STEM – the acronym popular with educators and policymakers – shortens the decidedly clunky phrase: science, technology, engineering and mathematics. But something seemed to be missing. So leaders from science, engineering, mathematics, education and design have been advocating incorporating art and design into STEM education. In other words, STEM should now be referred to as STEAM.
A writer from The Atlantic, who applauded the new STEAM acronym, quoted NYSCI’s President and CEO Margaret Honey as saying “It’s not about adding on arts education. It’s about fundamentally changing education to incorporate the experimentation and exploration that is at the heart of effective education.”
There are some things in life we’d be glad to see less of: bills, litter, standardized tests. Monarch butterflies are not one of them. The striking orange and black wings of the monarch make it one of the most favorite butterfly species in North America. Unfortunately, this year’s numbers of monarchs are the lowest ever on record. At their peak in 1996, monarchs covered nearly 45 acres of forest in their overwintering grounds in Mexico. This year, they covered only 1.65 acres.
So spare some space in your garden this year for milkweed. If you’ve seen our current 3D film Flight of the Butterflies, you know how important milkweed is to monarchs. Milkweed is where monarchs lay their eggs and is the only food source for monarch caterpillars.
Click here to learn how to plant milkweed and nectar-producing flowers to create your own butterfly garden. Then sit down quietly and wait for the butterflies to alight upon you.
Computer hackers and fashion designers don’t usually have a lot in common. But this weekend at NYSCI, teenagers at the Playable Fashion workshop will be a little bit of both.
Twenty teens at the free, two-day workshop will learn how to hack a digital game and will design and create their own wearable, game controller glove. In the process, they’ll learn about sewing, circuits, switches, sensors and the digital tools needed to produce a video game.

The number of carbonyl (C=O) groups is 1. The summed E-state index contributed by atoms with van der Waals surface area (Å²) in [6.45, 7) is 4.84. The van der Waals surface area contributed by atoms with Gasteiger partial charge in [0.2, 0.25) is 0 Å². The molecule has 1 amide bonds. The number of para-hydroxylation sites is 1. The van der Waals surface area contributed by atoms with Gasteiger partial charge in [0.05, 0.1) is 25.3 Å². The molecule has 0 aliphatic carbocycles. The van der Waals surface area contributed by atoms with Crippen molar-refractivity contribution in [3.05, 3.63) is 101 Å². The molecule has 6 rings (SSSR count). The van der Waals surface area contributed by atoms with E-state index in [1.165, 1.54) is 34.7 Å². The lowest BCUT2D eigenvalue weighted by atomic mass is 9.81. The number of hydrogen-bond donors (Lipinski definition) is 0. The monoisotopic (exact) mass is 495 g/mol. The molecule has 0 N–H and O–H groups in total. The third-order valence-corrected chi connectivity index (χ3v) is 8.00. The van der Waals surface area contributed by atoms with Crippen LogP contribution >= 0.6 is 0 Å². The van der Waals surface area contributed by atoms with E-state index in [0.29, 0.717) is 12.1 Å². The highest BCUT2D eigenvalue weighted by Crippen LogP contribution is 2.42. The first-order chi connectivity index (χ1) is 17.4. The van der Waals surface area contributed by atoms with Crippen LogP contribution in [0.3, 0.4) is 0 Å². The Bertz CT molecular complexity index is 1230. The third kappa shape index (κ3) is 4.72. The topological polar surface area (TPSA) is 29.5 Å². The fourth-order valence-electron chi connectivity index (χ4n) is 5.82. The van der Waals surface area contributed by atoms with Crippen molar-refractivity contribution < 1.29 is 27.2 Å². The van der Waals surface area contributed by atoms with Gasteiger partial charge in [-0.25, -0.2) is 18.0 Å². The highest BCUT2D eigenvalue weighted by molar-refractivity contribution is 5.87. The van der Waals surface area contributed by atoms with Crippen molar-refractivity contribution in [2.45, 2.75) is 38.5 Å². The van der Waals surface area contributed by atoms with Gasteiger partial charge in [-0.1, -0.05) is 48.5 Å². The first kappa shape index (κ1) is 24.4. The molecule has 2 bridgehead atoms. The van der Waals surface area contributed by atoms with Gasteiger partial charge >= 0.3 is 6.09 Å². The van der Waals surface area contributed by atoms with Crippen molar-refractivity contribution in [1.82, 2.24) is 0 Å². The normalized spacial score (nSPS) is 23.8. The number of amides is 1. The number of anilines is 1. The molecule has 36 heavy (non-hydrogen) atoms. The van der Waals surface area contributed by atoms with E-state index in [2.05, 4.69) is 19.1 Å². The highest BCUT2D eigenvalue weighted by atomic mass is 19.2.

The program, a partnership between NYSCI, Eyebeam and the HIVE NYC Network, encourages a multidisciplinary approach to learning, covering skills in technology, fashion and video game design.
Soviets Spent $1 Billion on "Unconventional" Science and Mind Control
"The work built on a long-standing idea in Soviet science that the human brain could receive and transmit a certain kind of high frequency electromagnetic radiation and that this could influence other objects too." For example, Soviet researchers reported, electromagnetic radiation could stimulate the immune systems of plants and humans. Psychotronic weapons were also tested for their ability to alter people’s minds.
"Reduce the amount of information, reduce the number of facts that we ask kids to cram into their heads, so that there is time in the school day for students to explore, to try things out and then … go back and revisit their ideas," she says. "So, the shift in vision by [Next Generation] would put kids in more active charge of their learning."
That’s a chaotic kind of classroom to manage, but it’s key, Colson says, to getting more students out of the science boredom rut and saying, “This is real. It makes sense. It’s interesting.”